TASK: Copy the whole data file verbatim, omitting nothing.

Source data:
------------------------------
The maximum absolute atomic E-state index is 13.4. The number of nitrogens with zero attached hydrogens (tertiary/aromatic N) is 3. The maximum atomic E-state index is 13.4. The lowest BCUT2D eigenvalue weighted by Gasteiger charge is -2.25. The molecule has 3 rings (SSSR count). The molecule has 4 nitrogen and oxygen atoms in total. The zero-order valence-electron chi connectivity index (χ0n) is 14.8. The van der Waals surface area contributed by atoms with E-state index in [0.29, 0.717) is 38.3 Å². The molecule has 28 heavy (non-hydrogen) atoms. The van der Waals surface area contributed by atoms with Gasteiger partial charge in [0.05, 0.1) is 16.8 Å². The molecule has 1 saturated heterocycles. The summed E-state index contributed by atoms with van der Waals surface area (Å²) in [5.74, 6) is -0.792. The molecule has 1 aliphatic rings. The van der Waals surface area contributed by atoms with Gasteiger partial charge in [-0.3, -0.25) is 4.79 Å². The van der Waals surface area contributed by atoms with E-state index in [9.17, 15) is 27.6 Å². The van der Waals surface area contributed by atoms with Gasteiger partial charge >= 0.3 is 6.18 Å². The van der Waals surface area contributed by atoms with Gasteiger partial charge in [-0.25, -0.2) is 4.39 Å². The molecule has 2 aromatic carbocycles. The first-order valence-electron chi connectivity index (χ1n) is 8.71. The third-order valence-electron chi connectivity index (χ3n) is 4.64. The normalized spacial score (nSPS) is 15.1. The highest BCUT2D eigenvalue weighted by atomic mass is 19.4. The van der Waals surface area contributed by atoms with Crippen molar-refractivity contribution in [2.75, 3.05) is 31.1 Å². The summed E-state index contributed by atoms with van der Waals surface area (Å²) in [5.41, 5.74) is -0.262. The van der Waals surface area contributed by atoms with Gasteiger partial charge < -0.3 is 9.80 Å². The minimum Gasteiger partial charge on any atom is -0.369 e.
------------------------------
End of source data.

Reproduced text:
The maximum absolute atomic E-state index is 13.4. The number of nitrogens with zero attached hydrogens (tertiary/aromatic N) is 3. The maximum atomic E-state index is 13.4. The lowest BCUT2D eigenvalue weighted by Gasteiger charge is -2.25. The molecule has 3 rings (SSSR count). The molecule has 4 nitrogen and oxygen atoms in total. The zero-order valence-electron chi connectivity index (χ0n) is 14.8. The van der Waals surface area contributed by atoms with E-state index in [0.29, 0.717) is 38.3 Å². The molecule has 28 heavy (non-hydrogen) atoms. The van der Waals surface area contributed by atoms with Gasteiger partial charge in [0.05, 0.1) is 16.8 Å². The molecule has 1 saturated heterocycles. The summed E-state index contributed by atoms with van der Waals surface area (Å²) in [5.74, 6) is -0.792. The molecule has 1 aliphatic rings. The van der Waals surface area contributed by atoms with Gasteiger partial charge in [-0.3, -0.25) is 4.79 Å². The van der Waals surface area contributed by atoms with E-state index in [9.17, 15) is 27.6 Å². The van der Waals surface area contributed by atoms with Gasteiger partial charge >= 0.3 is 6.18 Å². The van der Waals surface area contributed by atoms with Gasteiger partial charge in [-0.25, -0.2) is 4.39 Å². The molecule has 2 aromatic carbocycles. The first-order valence-electron chi connectivity index (χ1n) is 8.71. The third-order valence-electron chi connectivity index (χ3n) is 4.64. The normalized spacial score (nSPS) is 15.1. The highest BCUT2D eigenvalue weighted by atomic mass is 19.4. The van der Waals surface area contributed by atoms with Crippen molar-refractivity contribution in [2.75, 3.05) is 31.1 Å². The summed E-state index contributed by atoms with van der Waals surface area (Å²) in [5.41, 5.74) is -0.262. The van der Waals surface area contributed by atoms with Gasteiger partial charge < -0.3 is 9.80 Å². The minimum Gasteiger partial charge on any atom is -0.369 e.